Work patterns reflect LBS research on the 100-year life

More Brits are launching their own ventures while working, marking a shift in how people live and work

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British society is starting to shift towards the changing work patterns that London Business School (LBS) professors Lynda Gratton and Andrew Scott explored in their book The 100-Year Life: Living and Working in an Age of Longevity.

In October 2017, news outlets reported that a fifth of UK employees were considering setting up a venture outside their usual day job. A study by internet domain registrar GoDaddy found that these so-called “side hustle” businesses made an extra £500 to £5,000 for more than half of those who set them up.

The findings reflect the research carried out by Lynda Gratton, Professor of Management Practice and Andrew Scott, Professor of Economics, on how people are living differently and becoming more entrepreneurial.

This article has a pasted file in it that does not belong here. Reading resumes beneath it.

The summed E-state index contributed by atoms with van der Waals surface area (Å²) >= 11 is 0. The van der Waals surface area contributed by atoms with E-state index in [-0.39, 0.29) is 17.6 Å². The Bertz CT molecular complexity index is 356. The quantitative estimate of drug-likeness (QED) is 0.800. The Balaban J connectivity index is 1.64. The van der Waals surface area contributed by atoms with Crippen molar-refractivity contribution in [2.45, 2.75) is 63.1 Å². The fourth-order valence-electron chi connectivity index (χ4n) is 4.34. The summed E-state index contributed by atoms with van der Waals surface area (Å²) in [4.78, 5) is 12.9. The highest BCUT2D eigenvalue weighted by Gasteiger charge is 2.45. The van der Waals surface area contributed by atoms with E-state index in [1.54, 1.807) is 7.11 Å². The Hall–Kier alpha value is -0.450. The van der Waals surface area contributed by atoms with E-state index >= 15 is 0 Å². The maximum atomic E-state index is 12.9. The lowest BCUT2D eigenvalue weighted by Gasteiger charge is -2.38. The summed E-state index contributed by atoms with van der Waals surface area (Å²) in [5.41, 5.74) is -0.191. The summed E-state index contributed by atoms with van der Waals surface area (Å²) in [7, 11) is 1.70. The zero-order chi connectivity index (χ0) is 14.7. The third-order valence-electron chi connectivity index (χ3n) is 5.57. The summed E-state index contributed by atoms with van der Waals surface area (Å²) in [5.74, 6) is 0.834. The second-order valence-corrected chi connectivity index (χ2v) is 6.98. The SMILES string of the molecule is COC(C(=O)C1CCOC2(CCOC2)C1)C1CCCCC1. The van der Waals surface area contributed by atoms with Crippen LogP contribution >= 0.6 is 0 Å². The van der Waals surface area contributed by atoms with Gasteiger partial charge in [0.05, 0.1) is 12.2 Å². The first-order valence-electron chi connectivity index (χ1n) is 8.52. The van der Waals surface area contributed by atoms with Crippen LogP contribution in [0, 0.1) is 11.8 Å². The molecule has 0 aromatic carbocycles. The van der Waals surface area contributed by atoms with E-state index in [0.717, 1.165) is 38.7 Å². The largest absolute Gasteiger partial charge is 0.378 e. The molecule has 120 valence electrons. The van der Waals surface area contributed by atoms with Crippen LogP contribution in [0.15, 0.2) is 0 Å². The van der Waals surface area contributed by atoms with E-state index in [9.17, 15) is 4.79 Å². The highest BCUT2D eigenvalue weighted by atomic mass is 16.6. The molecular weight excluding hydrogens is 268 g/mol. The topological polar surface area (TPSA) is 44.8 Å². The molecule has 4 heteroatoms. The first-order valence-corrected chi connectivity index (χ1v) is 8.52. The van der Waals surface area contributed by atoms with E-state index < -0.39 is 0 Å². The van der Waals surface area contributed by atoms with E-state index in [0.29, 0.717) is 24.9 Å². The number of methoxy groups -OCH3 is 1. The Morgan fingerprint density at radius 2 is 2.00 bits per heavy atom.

Younger generations are more likely to live to 100, leading to a move away from the traditional three-stage life of education, work and retirement. Instead, future generations will live and work more flexibly, starting their careers later in life, taking time out to raise families and launching their own ventures.

“The three-stage life that involves education, career and retirement will no longer apply for people with an increased life expectancy,” Professor Scott says. “When reaching their 40s or 50s, people will consider changing careers or becoming entrepreneurs, because they will spend more years in work than their parents.”

Professor Scott adds that technology will make some roles obsolete, leading to a rise in unemployment – and possibly more entrepreneurs. “There is little doubt that the next half century will be one of massive turbulence in employment as technology-fuelled, corporate and demographic change coalesce,” he says.

“Many of today’s jobs will disappear as software continues to eat the world. Other undreamed of roles may – or may not – take their place. That makes it hugely important to avoid [career] dead ends.”